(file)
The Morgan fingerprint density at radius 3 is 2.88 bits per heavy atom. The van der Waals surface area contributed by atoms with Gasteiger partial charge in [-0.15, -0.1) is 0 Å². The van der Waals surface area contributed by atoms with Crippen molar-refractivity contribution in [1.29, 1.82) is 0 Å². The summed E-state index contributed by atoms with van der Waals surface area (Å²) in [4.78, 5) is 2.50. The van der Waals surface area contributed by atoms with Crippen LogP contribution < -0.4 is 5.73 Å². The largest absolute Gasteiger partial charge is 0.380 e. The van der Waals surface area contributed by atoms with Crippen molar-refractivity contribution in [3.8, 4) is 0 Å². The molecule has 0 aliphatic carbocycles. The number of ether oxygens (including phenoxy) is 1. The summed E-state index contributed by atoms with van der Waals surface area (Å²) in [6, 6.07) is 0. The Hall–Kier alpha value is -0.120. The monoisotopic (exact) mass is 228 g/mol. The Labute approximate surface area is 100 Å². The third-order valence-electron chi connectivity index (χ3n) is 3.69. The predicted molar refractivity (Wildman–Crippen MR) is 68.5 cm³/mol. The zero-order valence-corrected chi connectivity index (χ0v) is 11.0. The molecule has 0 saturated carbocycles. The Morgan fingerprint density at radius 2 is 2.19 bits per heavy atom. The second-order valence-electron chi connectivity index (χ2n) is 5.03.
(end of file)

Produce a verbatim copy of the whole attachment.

The Morgan fingerprint density at radius 3 is 2.88 bits per heavy atom. The van der Waals surface area contributed by atoms with Gasteiger partial charge in [-0.15, -0.1) is 0 Å². The van der Waals surface area contributed by atoms with Crippen molar-refractivity contribution in [1.29, 1.82) is 0 Å². The summed E-state index contributed by atoms with van der Waals surface area (Å²) in [4.78, 5) is 2.50. The van der Waals surface area contributed by atoms with Crippen LogP contribution < -0.4 is 5.73 Å². The largest absolute Gasteiger partial charge is 0.380 e. The van der Waals surface area contributed by atoms with Crippen molar-refractivity contribution in [3.8, 4) is 0 Å². The molecule has 0 aliphatic carbocycles. The number of ether oxygens (including phenoxy) is 1. The summed E-state index contributed by atoms with van der Waals surface area (Å²) in [6, 6.07) is 0. The Hall–Kier alpha value is -0.120. The monoisotopic (exact) mass is 228 g/mol. The Labute approximate surface area is 100 Å². The third-order valence-electron chi connectivity index (χ3n) is 3.69. The predicted molar refractivity (Wildman–Crippen MR) is 68.5 cm³/mol. The zero-order valence-corrected chi connectivity index (χ0v) is 11.0. The molecule has 0 saturated carbocycles. The Morgan fingerprint density at radius 2 is 2.19 bits per heavy atom. The second-order valence-electron chi connectivity index (χ2n) is 5.03.